Pico Iyer Journeys

Orhan Pamuk

What Other Colors makes most clear, in fact, is how seriously committed to playfulness Pamuk is. Over and over the terms extolled here are “childishness” and “innocence” and “enthusiasm,” both in the context of his alter ego narrators (one of whom writes with a “childish optimism” far from the “pain that makes Naipaul seem so loveless and pessimistic”) and in the context of his much-missed late father, alight with “Peter Pan optimism.” Childhood is the source to which he constantly returns, whether recalling his love of games as a kid or devoting the single piece of fiction here to the story of a small boy exchanging trading cards even as his family falls apart around him. All that a writer needs, for Pamuk, is “paper, a pen, and the optimism of a child looking at the world for the first time.”

For those of us who devour this writer in English, his particular sound of innocence and sophistication–lyrical, vulnerable, deeply human and engaging–has come to us with especial immediacy ever since Maureen Freely began to translate him a few years ago. In the kind of coincidence that Pamuk himself might have devised, the British-based American novelist was a student at the same American school as Pamuk in Istanbul, and at the same time, though they never knew one another then. Now (with the English-fluent Pamuk at her side during revisions), Freely has found a voice for the Turkish writer that seems as close to us as our own.

Because Pamuk remains a passionate pluralist, whose impulses are eagerly inclusive, Other Colors probably has too much in it to make up the single-pointed, honed narrative that its author promises. Like the maximalist Black Book or My Name is Red, it is more a fireworks display than a rounded sculpture (it’s no surprise that a favorite Pamuk character is the “encyclopaedist”). Yet what emerges powerfully, and often movingly, from it is Pamuk’s faith, stated over and over, in writing as a “consolation,” a refuge, “our only defense against life’s cruelties.” When he titles one major section in the book “MY BOOKS ARE MY LIFE,” he seems to be speaking both for the way that he has put almost all his adult life into his work (sitting in his room ten hours every day, and barely leaving Istanbul until he was 31), and for the fact that his shrine is his library of 12000 books (in a culture where “the nonreader is the norm”). Where a writer like Haruki Murakami offers up a cool and somewhat dystopian vision of globalism in which ambient music and drift seem to have superseded the word, Pamuk speaks for the hope that globalism can be made richer and more sustaining through uncompromising literary intelligence.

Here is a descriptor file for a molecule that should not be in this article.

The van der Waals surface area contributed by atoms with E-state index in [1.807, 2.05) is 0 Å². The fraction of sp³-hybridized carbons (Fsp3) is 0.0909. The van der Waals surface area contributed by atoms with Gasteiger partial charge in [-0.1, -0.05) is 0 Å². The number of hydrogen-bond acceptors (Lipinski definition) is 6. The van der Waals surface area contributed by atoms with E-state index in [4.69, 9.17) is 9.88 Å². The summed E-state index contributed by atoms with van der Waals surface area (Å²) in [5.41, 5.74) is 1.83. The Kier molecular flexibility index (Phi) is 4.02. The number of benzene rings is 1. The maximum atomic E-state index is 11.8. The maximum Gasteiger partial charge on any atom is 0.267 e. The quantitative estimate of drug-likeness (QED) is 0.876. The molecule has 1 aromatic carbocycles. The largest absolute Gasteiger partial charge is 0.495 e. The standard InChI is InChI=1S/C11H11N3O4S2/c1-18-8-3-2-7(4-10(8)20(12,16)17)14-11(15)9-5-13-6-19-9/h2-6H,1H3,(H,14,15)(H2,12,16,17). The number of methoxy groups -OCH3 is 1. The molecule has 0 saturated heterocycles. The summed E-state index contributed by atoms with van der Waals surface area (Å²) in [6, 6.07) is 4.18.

It’s startling, when falling under Pamuk’s spell, to realize that this Nobel laureate and lover of the great tradition is some years younger than Martin Amis, say, or William Gibson, even as he grew up in a city without television, where the radio was state-controlled. Perhaps he cherishes the grand inheritance of Faulkner, Flaubert and Tolstoy as only one who is far away from it can. Yet whether he’s writing wistfully about Andre Gide as the hero of Turkish intellectuals (though Gide himself wrote scathingly about Turkey), or recalling how he used to collect Coca-Cola cans as a boy, from the trash-cans of expat Americans, Pamuk is taking the world we thought we knew and making it fresh and alive. A rooted cosmopolitan, he has become one of the essential and enduring writers that the East can gratefully claim as its own–as can the West.

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